Then he brings it down. Bentley talks about the early days of his ministry, visions of heavenly bodies and settings and divine prophecies as told through the mouths of angels. He talks about his legion of 10,000 "harvesters" who roam the streets of Lakeland looking to spread the word of his miracles and God's capacity to work through him. He even talks about his pilgrimages to cities and nations who are "hungry" for the word of God in a calm and registered tone–and all that lasts about eight seconds.
"I've come here to help spread the fire," Bentley says. "BAM! BAM!"
Four or five BAMs later Bentley utters an ear-shattering KABOOM in Miller's direction and the Denton preacher falls over backwards, shaking and twitching like a slab of bacon that's been thrown on a hot griddle.
Bentley goes on for another two hours about his divine medical miracles, supernatural surgeries, religious root canals and raising of 30 people from the dead, including one poor soul who asked his family to play his revival at the funeral and started knocking on the inside of the coffin. Unfortunately, there won't be any such miracles performed this night. No one in a wheelchair is pushed to the stage. No cancer survivors walk up the stairs to thank Bentley for kicking the carcinoma right out of them or a recently departed zombie for returning him to the land of the living. Not one crutch-clutching crowd member hobbles to the stage to get the holy head-butt from Bentley himself. Truth be told, I was a little disappointed.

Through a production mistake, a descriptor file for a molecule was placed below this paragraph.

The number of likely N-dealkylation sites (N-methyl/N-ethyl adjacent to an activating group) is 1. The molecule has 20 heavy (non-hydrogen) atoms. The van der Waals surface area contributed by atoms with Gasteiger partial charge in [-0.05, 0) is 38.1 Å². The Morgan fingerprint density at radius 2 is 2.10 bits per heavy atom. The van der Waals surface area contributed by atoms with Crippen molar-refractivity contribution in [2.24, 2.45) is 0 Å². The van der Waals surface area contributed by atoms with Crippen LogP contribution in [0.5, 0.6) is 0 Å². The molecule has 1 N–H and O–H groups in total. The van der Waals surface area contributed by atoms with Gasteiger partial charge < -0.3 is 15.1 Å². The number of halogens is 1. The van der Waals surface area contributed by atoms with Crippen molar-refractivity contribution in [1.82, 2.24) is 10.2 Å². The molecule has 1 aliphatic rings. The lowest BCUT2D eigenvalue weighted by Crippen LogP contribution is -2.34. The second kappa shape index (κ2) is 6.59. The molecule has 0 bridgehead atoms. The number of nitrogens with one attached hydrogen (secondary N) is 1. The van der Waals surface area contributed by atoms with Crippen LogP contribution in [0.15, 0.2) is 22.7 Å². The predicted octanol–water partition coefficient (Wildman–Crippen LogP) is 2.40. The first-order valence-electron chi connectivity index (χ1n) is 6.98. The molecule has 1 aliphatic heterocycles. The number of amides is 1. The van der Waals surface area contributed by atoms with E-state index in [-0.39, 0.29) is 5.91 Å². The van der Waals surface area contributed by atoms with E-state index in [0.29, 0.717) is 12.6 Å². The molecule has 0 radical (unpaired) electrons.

So were a lot of other people who frankly had more of a right to be than I did. William Dembski, a research professor of philosophy at Southwestern Baptist Theological Seminary, attended Bentley's Denton revival with his wife and their twin 7-year-old boys, one of whom is autistic, at the behest of his friends who told him Bentley had the healing touch. He couldn't even get his family down to the main floor to pray.
"Ushers twice prevented that from happening," Dembski said in the Baptist Press. "They noted that he was not in a wheelchair. . . . People with needs were shortchanged. It seemed that power, prestige and money (in that order) were dominating motives behind the meeting. Minimal time was given to healing, though plenty was devoted to assaulting our senses with blaring insipid music and even to Bentley promoting and selling his own products (books and CDs)."
Just before the revival reaches its third hour, Bentley asks for an offering. Badge-clad volunteers roam up and down the aisles with white plastic buckets while parents and adults whip out their checkbooks or pull some big bills out of their wallets, all of which would go to Miller's ministry, Bentley claimed. By that time it’s obvious there’s gonna be no carcinoma-kicking, so most of the contributors were probably just showing their gratitude for the absence of Lee Greenwood music.